That’s simply the damage in the local church as a corporate body.  The damage to an individual believer is no less tragic.  He gets a weak view of God that will put a ceiling on his worship.  He has little fear of the Lord and little understanding of the wickedness of sin – two essential elements for growing in grace.  He does not understand the massive divine power required to bring him to salvation, so he does not understand the massive divine power that is now his by virtue of being in Christ.  In fact, Paul’s prayer for the Ephesian believers (Eph 1:15-2:10) is that they would understand this very power that is now theirs in Christ, in light of God making them alive from a state of spiritual deadness.

The lighter the shade of gray that is used to draw the picture of an unbeliever’s life before Christ, the more clouded the light that shone in his heart to bring about salvation. Men who understand they have been spiritually resurrected make better worshippers than men who think they woke themselves up from a light nap – and this is just how God would have it.

Jesus saw and spoke of a woman who loved him much because she had been forgiven much (Luke 7:36-50). If you want to promote a love for Christ among his people, they need to be told up front just how much they need to be forgiven for.

  • False Converts

For others, even this tragic state would be better than the one in which they exist. They are made to think that they are a Christian because they responded a certain way, not realizing their own need to actually repent of their ungodliness. The weak message they hear does not address the darkness of their sin, and their need for a savior becomes more a matter of picking the right door than of clinging to the only one who can forgive sin. There is no motivation to hold fast our confession of Christ (Hebrews 10:23) when having entered through an easy door is already accomplished.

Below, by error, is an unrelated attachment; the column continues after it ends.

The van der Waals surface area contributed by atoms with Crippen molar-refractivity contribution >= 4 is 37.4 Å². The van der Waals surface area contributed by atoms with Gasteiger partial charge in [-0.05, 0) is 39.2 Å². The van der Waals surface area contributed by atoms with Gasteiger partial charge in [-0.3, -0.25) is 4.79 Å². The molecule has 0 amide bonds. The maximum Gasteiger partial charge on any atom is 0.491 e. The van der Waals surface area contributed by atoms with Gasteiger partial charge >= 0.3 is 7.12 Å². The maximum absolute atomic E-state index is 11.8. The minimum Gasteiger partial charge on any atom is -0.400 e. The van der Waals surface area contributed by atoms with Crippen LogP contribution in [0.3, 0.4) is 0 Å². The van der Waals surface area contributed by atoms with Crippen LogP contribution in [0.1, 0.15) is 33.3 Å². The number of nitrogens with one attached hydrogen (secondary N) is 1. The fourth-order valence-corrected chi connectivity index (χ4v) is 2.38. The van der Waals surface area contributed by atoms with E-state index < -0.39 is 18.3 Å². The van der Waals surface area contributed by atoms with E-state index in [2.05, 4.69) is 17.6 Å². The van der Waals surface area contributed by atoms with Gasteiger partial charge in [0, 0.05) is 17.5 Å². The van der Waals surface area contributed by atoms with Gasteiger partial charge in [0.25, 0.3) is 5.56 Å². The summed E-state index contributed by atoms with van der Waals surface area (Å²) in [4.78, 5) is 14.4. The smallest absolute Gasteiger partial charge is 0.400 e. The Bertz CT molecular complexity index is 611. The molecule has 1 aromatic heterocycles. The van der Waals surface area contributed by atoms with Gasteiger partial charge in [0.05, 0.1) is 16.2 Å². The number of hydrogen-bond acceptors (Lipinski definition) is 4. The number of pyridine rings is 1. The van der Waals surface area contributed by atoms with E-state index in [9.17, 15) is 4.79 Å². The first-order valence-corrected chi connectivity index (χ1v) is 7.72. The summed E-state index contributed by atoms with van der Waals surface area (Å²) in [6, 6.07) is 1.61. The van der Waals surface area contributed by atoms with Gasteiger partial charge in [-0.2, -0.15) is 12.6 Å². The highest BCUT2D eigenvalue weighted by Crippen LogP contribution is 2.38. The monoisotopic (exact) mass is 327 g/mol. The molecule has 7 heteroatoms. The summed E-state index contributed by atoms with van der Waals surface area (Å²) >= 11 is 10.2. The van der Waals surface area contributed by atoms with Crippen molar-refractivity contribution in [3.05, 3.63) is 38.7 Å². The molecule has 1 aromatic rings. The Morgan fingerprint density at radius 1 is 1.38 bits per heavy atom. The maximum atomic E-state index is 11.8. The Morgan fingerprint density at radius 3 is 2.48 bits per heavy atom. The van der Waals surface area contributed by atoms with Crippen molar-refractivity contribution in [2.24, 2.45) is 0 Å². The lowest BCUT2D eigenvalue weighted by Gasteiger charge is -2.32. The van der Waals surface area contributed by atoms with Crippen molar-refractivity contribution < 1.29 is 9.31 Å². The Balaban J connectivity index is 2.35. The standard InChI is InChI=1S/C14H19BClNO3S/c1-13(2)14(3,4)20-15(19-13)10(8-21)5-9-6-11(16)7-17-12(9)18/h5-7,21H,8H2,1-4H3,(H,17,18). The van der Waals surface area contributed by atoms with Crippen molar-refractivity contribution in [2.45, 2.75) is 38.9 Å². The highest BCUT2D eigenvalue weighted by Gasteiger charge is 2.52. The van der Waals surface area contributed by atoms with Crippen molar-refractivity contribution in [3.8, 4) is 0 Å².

More than this, when unbelievers’ desperate condition is not pressed upon them, they see other things as preferable to Christ – even if they make some effort to come to him for salvation.  And why wouldn’t they?  Everything Christ offers to sinners is dependent upon understanding the truth about God and salvation, something natural man rejects every time (Rom 1:18-21; 1 Cor 2:7-8).  So when the “stuff” offered by Jesus doesn’t meet their expectations, they leave him every time (John 6:66). Their faith has not been resting on the power of God, but on the wisdom of man (1 Corinthians 2:5).

  • Poor Reputation

Apart from the biblical reasons for salvation, the exclusivity of Christ makes little sense to the watching world. Why is Christ the only way to God? Simply because he is? Or because of the what the Bible says, which is his identity and relationship to God, and his work accomplished on behalf of his people to bring them into such a relationship?

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When people think that it’s only a matter of picking the right religion or religious figure, Christianity becomes simply the preferred option among many and, consequently, those who say it is the only way to God are viewed as bigots. People who came to Jesus to save them from a bad life don’t come off very well telling other people that they are headed to hell.

But understanding one’s terrifying state before God changes everything.  Why could Peter say, when all but Jesus’ apostles left him, that he himself would stay? Because only Jesus had the words of eternal life (John 6:68). And he knew that was the issue.

So what do people need to know in your gospel presentation? That Christ and he alone offers eternal life, and to forgive anyone’s sins, if they will turn from their sin, in faith, to Christ for salvation.

Don’t make it any harder than God by adding requirements, but don’t make it any easier lest you see these consequences take place.